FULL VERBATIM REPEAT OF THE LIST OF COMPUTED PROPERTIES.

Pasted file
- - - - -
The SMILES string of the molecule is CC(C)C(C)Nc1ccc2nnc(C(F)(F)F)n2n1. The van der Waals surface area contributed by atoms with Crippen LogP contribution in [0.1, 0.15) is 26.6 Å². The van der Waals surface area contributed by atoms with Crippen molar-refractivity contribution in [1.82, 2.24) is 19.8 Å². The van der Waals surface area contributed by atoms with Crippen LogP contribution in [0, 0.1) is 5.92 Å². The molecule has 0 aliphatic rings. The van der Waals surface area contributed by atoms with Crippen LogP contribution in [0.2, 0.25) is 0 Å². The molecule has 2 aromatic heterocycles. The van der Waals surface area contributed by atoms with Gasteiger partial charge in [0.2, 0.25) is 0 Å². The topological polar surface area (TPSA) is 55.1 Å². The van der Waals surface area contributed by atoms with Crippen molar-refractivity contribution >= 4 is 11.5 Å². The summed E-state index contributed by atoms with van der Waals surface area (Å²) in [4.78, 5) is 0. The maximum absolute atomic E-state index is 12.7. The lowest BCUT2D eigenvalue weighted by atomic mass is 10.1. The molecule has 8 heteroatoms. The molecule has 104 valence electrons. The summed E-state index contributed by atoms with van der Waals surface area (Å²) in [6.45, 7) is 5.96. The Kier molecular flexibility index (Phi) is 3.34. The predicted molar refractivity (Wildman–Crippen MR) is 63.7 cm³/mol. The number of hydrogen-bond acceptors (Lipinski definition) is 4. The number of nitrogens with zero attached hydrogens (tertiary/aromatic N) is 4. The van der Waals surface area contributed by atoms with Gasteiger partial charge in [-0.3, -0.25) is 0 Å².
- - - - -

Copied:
The SMILES string of the molecule is CC(C)C(C)Nc1ccc2nnc(C(F)(F)F)n2n1. The van der Waals surface area contributed by atoms with Crippen LogP contribution in [0.1, 0.15) is 26.6 Å². The van der Waals surface area contributed by atoms with Crippen molar-refractivity contribution in [1.82, 2.24) is 19.8 Å². The van der Waals surface area contributed by atoms with Crippen LogP contribution in [0, 0.1) is 5.92 Å². The molecule has 0 aliphatic rings. The van der Waals surface area contributed by atoms with Crippen LogP contribution in [0.2, 0.25) is 0 Å². The molecule has 2 aromatic heterocycles. The van der Waals surface area contributed by atoms with Gasteiger partial charge in [0.2, 0.25) is 0 Å². The topological polar surface area (TPSA) is 55.1 Å². The van der Waals surface area contributed by atoms with Crippen molar-refractivity contribution >= 4 is 11.5 Å². The summed E-state index contributed by atoms with van der Waals surface area (Å²) in [4.78, 5) is 0. The maximum absolute atomic E-state index is 12.7. The lowest BCUT2D eigenvalue weighted by atomic mass is 10.1. The molecule has 8 heteroatoms. The molecule has 104 valence electrons. The summed E-state index contributed by atoms with van der Waals surface area (Å²) in [6.45, 7) is 5.96. The Kier molecular flexibility index (Phi) is 3.34. The predicted molar refractivity (Wildman–Crippen MR) is 63.7 cm³/mol. The number of hydrogen-bond acceptors (Lipinski definition) is 4. The number of nitrogens with zero attached hydrogens (tertiary/aromatic N) is 4. The van der Waals surface area contributed by atoms with Gasteiger partial charge in [-0.3, -0.25) is 0 Å².